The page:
'Strong Case' For Giving Key Workers Vaccine Priority, No.10 Says

Downing Street suggests police, teachers, armed forces and others could jump the queue once most vulnerable jabbed.

Downing Street has said there is a “strong case” for police, teachers and the armed forces to get priority for Covid vaccination once over-50s have been given the jab.

In the strongest signal yet that key workers could be allowed to jump the queue from Easter, No.10 backed remarks by home secretary Priti Patel that public servants should be preparing to get the vaccine.

The first phase of the vaccination programme aims to protect everyone over 50 by the spring, with the over-70s and the four most vulnerable groups due to get the jab by February 15.

After the most vulnerable groups are jabbed, ministers aim to widen the vaccination programme to cover everyone over 18 by the autumn. But rather than proceeding on an age-related basis, the type of job someone does could now dominate the priority list.

The independent Joint Committee on Vaccinations and Immunisation (JCVI) is expected in coming weeks to make its recommendation on who should get a priority after the first groups are protected.

The prime minister’s spokesperson said: “There is a case for those who come into contact with the public [...] to receive the vaccine as a priority on phase two.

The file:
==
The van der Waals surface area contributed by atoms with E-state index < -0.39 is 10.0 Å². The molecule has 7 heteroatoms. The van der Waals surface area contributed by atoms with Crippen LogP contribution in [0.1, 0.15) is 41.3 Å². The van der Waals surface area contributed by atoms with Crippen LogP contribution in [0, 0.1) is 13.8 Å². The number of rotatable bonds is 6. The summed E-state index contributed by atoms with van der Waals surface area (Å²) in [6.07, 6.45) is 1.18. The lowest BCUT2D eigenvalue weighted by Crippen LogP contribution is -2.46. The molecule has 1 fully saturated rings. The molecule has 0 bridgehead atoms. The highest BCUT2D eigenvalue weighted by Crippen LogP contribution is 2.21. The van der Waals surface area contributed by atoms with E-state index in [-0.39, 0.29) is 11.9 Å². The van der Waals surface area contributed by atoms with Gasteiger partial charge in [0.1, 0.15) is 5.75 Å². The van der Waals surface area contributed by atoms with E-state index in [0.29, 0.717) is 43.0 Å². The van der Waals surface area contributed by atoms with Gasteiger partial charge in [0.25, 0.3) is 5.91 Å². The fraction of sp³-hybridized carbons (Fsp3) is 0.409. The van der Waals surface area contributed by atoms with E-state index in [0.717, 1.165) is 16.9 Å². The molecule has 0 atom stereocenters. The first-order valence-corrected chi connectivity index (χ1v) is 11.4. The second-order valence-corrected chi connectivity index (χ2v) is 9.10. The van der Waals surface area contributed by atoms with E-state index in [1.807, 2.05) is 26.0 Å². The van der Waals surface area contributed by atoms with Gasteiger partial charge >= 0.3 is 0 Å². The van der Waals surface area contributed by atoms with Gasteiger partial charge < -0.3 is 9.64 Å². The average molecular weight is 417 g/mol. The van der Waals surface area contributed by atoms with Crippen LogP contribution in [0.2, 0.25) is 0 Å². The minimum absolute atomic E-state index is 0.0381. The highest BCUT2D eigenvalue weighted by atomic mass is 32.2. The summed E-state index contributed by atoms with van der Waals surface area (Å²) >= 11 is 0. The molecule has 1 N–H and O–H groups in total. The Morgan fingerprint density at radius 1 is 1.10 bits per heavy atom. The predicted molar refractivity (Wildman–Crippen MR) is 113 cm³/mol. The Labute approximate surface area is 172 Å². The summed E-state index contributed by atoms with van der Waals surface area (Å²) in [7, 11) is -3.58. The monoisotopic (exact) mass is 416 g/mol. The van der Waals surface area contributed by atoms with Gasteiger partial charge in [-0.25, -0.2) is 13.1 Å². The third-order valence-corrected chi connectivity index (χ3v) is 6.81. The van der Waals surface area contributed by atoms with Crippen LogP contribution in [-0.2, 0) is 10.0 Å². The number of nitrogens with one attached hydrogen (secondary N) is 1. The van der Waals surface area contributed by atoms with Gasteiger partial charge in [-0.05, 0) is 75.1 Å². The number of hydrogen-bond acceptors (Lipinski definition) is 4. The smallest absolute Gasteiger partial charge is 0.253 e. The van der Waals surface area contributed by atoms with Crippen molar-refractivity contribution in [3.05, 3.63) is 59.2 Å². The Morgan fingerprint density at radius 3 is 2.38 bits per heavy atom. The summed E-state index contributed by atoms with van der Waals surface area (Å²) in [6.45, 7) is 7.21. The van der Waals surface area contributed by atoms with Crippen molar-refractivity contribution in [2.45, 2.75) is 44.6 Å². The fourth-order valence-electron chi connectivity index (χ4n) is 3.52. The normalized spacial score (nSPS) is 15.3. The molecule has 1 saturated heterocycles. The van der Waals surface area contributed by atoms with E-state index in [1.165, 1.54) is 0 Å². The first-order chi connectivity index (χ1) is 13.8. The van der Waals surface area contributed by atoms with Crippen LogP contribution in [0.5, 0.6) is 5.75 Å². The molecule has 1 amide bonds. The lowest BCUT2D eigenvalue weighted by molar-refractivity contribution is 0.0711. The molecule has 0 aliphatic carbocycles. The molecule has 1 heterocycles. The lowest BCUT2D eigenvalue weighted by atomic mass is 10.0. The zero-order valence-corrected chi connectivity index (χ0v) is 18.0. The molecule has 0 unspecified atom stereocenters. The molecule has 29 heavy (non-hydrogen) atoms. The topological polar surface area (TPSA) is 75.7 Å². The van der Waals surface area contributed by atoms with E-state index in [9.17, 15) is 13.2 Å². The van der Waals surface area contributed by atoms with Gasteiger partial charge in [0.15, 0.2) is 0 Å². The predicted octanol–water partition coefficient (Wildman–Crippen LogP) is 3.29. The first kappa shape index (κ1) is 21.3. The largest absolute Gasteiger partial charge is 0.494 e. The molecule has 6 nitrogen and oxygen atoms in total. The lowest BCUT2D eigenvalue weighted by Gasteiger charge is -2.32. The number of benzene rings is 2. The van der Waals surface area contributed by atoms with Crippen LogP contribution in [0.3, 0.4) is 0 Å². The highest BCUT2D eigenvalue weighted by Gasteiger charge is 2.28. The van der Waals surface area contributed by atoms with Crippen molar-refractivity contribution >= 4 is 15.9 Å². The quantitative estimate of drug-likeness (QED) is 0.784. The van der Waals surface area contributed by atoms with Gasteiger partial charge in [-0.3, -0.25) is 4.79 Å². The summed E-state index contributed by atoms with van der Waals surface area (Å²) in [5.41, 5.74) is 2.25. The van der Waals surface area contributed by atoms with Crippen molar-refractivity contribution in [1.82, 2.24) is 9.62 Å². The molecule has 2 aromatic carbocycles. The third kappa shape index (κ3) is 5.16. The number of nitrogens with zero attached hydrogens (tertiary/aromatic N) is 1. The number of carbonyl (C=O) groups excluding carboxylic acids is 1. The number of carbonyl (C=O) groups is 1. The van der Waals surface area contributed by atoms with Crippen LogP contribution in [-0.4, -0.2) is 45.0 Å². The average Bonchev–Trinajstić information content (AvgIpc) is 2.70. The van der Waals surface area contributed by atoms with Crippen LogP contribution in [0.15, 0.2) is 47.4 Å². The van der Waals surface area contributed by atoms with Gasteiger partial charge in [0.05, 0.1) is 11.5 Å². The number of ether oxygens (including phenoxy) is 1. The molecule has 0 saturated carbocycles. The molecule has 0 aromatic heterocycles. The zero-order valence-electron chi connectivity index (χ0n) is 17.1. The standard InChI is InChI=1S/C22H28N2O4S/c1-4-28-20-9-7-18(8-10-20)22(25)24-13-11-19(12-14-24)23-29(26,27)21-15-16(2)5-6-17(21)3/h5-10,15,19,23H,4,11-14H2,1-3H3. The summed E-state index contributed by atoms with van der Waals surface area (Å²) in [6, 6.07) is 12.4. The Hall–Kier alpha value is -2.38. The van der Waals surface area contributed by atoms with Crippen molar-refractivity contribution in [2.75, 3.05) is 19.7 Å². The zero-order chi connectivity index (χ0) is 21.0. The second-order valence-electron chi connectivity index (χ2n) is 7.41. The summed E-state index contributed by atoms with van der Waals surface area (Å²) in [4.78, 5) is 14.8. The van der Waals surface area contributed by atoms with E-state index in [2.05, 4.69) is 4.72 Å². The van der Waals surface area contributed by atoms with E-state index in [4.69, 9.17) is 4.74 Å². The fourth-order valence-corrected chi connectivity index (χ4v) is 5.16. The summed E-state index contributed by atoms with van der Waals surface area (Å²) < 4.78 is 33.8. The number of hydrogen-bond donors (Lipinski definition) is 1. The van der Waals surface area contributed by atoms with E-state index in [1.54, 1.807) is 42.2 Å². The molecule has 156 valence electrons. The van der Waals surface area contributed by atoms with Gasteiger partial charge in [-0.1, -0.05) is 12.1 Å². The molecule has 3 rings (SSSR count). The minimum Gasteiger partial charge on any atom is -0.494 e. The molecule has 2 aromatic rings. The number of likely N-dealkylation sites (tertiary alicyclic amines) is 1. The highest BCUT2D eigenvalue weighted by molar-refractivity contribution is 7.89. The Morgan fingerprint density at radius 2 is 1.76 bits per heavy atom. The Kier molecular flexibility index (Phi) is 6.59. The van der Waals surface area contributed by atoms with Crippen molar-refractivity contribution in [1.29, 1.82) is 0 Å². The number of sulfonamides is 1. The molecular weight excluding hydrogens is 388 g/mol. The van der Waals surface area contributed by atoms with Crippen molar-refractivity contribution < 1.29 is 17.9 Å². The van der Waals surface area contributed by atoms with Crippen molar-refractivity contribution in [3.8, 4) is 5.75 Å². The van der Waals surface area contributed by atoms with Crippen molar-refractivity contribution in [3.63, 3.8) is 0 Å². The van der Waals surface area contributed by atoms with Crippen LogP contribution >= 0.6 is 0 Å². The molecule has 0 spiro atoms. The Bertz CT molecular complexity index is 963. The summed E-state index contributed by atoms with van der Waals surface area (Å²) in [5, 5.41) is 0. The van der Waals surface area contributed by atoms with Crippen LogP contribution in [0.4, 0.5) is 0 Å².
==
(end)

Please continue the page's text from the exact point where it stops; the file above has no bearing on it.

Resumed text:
“But it remains the case that it’s for the JCVI to go away and look at phase two and look at which groups should be vaccinated as a priority, and they will take that work forward.”

The spokesperson said that it remained the case that “phase one” would continue to vaccinate those over 70, who are at greatest risk of hospitalisation and death.

“We will continue to work through phase one. The medical experts have set out clearly that it is those in phase one who are at the most clinical risk.”

But they added: “You’ve heard from the home secretary, the vaccines minister and the health secretary over recent weeks all talk about the case that there is for those who come into contact with members of the public to receive the vaccine as a priority under phase two.”

NHS England revealed on Wednesday that a total of 4.4m Covid-19 vaccinations had taken place up to January 19, an increase of 301,362 on Tuesday’s figures.

The latest number came as it emerged some councils were using reserve stocks of the vaccine to inoculate teaching staff in nurseries rather than throw away excess supplies at the end of each day.

Earlier, Patel said she was actively working on ensuring police officers were ready to be prioritised for a vaccine.

Metropolitan Police Commissioner Dame Cressida Dick said this week she was “baffled” about why frontline officers were not closer to the front of the queue to receive the vaccine.

Asked whether she wanted to see police “bumped up the queue”, Patel told BBC Radio 4’s Today programme: “It is police, fire and other frontline workers, and the health secretary and myself are working to absolutely make that happen – I’ll be very clear about that.

“This isn’t just something we are thinking about. There is a lot of work taking place in government right now.

“If the Joint Committee on Vaccination and Immunisation (JCVI) says that is a possibility, we can make it happen. We have the supply, the logistical plans in place – we will absolutely work to make that happen.”


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